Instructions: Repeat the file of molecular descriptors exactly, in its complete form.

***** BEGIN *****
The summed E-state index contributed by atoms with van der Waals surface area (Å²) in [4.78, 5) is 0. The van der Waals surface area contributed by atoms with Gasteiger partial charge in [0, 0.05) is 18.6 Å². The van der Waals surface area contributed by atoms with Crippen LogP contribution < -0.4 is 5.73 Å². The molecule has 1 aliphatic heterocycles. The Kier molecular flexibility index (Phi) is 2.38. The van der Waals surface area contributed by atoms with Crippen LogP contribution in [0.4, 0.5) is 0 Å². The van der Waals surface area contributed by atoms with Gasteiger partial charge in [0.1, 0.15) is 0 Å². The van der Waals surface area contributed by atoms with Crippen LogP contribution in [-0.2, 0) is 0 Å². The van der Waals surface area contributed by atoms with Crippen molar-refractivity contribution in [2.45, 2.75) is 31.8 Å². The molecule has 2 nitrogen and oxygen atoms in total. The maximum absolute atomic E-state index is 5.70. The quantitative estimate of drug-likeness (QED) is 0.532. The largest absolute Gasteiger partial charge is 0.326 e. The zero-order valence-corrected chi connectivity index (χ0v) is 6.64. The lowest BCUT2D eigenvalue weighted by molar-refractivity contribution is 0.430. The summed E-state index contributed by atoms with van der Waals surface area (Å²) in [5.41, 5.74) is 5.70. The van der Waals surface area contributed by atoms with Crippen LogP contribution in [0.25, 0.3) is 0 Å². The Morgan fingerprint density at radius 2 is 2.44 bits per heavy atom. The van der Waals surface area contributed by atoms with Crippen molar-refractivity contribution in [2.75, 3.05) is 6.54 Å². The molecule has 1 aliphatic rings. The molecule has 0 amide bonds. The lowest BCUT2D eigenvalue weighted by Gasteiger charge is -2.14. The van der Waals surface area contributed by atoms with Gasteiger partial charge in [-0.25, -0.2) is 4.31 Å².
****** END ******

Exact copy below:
The summed E-state index contributed by atoms with van der Waals surface area (Å²) in [4.78, 5) is 0. The van der Waals surface area contributed by atoms with Gasteiger partial charge in [0, 0.05) is 18.6 Å². The van der Waals surface area contributed by atoms with Crippen LogP contribution < -0.4 is 5.73 Å². The molecule has 1 aliphatic heterocycles. The Kier molecular flexibility index (Phi) is 2.38. The van der Waals surface area contributed by atoms with Crippen LogP contribution in [0.4, 0.5) is 0 Å². The van der Waals surface area contributed by atoms with Gasteiger partial charge in [0.1, 0.15) is 0 Å². The van der Waals surface area contributed by atoms with Crippen LogP contribution in [-0.2, 0) is 0 Å². The van der Waals surface area contributed by atoms with Crippen molar-refractivity contribution in [2.45, 2.75) is 31.8 Å². The molecule has 2 nitrogen and oxygen atoms in total. The maximum absolute atomic E-state index is 5.70. The quantitative estimate of drug-likeness (QED) is 0.532. The largest absolute Gasteiger partial charge is 0.326 e. The zero-order valence-corrected chi connectivity index (χ0v) is 6.64. The lowest BCUT2D eigenvalue weighted by molar-refractivity contribution is 0.430. The summed E-state index contributed by atoms with van der Waals surface area (Å²) in [5.41, 5.74) is 5.70. The van der Waals surface area contributed by atoms with Crippen LogP contribution in [0.25, 0.3) is 0 Å². The Morgan fingerprint density at radius 2 is 2.44 bits per heavy atom. The van der Waals surface area contributed by atoms with Crippen molar-refractivity contribution in [2.75, 3.05) is 6.54 Å². The molecule has 1 aliphatic rings. The molecule has 0 amide bonds. The lowest BCUT2D eigenvalue weighted by Gasteiger charge is -2.14. The van der Waals surface area contributed by atoms with Gasteiger partial charge in [-0.25, -0.2) is 4.31 Å².